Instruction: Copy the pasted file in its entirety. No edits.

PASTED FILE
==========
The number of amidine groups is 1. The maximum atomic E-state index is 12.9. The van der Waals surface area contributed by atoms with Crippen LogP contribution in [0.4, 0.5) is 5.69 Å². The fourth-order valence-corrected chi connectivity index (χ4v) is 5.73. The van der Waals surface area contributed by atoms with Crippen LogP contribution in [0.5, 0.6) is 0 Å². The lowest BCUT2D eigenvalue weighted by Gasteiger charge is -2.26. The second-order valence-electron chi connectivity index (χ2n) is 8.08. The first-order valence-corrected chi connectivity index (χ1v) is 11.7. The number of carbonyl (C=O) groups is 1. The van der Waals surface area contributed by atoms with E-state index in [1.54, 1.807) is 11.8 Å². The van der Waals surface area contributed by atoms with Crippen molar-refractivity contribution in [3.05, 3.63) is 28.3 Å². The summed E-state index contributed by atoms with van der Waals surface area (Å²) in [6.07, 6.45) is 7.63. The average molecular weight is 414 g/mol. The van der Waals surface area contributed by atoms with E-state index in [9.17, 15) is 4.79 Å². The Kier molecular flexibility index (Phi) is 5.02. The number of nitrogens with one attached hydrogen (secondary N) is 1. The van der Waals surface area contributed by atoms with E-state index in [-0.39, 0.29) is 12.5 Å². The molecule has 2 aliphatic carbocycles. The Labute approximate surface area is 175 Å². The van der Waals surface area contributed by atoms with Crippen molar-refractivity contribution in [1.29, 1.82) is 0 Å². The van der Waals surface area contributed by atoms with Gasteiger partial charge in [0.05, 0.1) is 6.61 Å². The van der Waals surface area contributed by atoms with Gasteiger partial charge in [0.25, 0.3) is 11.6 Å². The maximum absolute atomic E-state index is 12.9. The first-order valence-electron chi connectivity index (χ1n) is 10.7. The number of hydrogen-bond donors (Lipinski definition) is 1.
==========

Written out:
The number of amidine groups is 1. The maximum atomic E-state index is 12.9. The van der Waals surface area contributed by atoms with Crippen LogP contribution in [0.4, 0.5) is 5.69 Å². The fourth-order valence-corrected chi connectivity index (χ4v) is 5.73. The van der Waals surface area contributed by atoms with Crippen LogP contribution in [0.5, 0.6) is 0 Å². The lowest BCUT2D eigenvalue weighted by Gasteiger charge is -2.26. The second-order valence-electron chi connectivity index (χ2n) is 8.08. The first-order valence-corrected chi connectivity index (χ1v) is 11.7. The number of carbonyl (C=O) groups is 1. The van der Waals surface area contributed by atoms with E-state index in [1.54, 1.807) is 11.8 Å². The van der Waals surface area contributed by atoms with Crippen molar-refractivity contribution in [3.05, 3.63) is 28.3 Å². The summed E-state index contributed by atoms with van der Waals surface area (Å²) in [6.07, 6.45) is 7.63. The average molecular weight is 414 g/mol. The van der Waals surface area contributed by atoms with E-state index in [9.17, 15) is 4.79 Å². The Kier molecular flexibility index (Phi) is 5.02. The number of nitrogens with one attached hydrogen (secondary N) is 1. The van der Waals surface area contributed by atoms with E-state index in [-0.39, 0.29) is 12.5 Å². The molecule has 2 aliphatic carbocycles. The Labute approximate surface area is 175 Å². The van der Waals surface area contributed by atoms with Crippen molar-refractivity contribution in [1.29, 1.82) is 0 Å². The van der Waals surface area contributed by atoms with Gasteiger partial charge in [0.05, 0.1) is 6.61 Å². The van der Waals surface area contributed by atoms with Gasteiger partial charge in [0.25, 0.3) is 11.6 Å². The maximum absolute atomic E-state index is 12.9. The first-order valence-electron chi connectivity index (χ1n) is 10.7. The number of hydrogen-bond donors (Lipinski definition) is 1.